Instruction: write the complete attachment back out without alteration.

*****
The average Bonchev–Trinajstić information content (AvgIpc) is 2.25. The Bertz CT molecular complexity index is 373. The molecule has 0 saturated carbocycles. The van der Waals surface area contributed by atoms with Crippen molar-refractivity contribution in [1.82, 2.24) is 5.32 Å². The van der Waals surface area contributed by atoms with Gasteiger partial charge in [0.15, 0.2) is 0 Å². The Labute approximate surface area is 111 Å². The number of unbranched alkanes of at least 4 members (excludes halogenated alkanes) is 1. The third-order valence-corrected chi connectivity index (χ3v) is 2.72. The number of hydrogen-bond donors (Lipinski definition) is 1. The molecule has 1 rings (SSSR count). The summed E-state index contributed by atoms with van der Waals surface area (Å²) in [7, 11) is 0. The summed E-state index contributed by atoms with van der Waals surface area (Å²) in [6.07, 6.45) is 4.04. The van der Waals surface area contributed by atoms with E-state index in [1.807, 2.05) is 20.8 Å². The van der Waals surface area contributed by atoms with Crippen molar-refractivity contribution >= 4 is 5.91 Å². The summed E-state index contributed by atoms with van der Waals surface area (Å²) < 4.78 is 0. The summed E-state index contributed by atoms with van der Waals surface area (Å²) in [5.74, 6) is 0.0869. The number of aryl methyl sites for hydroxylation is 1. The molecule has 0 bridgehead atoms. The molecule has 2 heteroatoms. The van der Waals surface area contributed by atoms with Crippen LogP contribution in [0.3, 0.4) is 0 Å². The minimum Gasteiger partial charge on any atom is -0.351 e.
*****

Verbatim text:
The average Bonchev–Trinajstić information content (AvgIpc) is 2.25. The Bertz CT molecular complexity index is 373. The molecule has 0 saturated carbocycles. The van der Waals surface area contributed by atoms with Crippen molar-refractivity contribution in [1.82, 2.24) is 5.32 Å². The van der Waals surface area contributed by atoms with Gasteiger partial charge in [0.15, 0.2) is 0 Å². The Labute approximate surface area is 111 Å². The number of unbranched alkanes of at least 4 members (excludes halogenated alkanes) is 1. The third-order valence-corrected chi connectivity index (χ3v) is 2.72. The number of hydrogen-bond donors (Lipinski definition) is 1. The molecule has 1 rings (SSSR count). The summed E-state index contributed by atoms with van der Waals surface area (Å²) in [7, 11) is 0. The summed E-state index contributed by atoms with van der Waals surface area (Å²) in [6.07, 6.45) is 4.04. The van der Waals surface area contributed by atoms with E-state index in [1.807, 2.05) is 20.8 Å². The van der Waals surface area contributed by atoms with Crippen molar-refractivity contribution >= 4 is 5.91 Å². The summed E-state index contributed by atoms with van der Waals surface area (Å²) < 4.78 is 0. The summed E-state index contributed by atoms with van der Waals surface area (Å²) in [5.74, 6) is 0.0869. The number of aryl methyl sites for hydroxylation is 1. The molecule has 0 bridgehead atoms. The molecule has 2 heteroatoms. The van der Waals surface area contributed by atoms with Crippen LogP contribution in [0.3, 0.4) is 0 Å². The minimum Gasteiger partial charge on any atom is -0.351 e.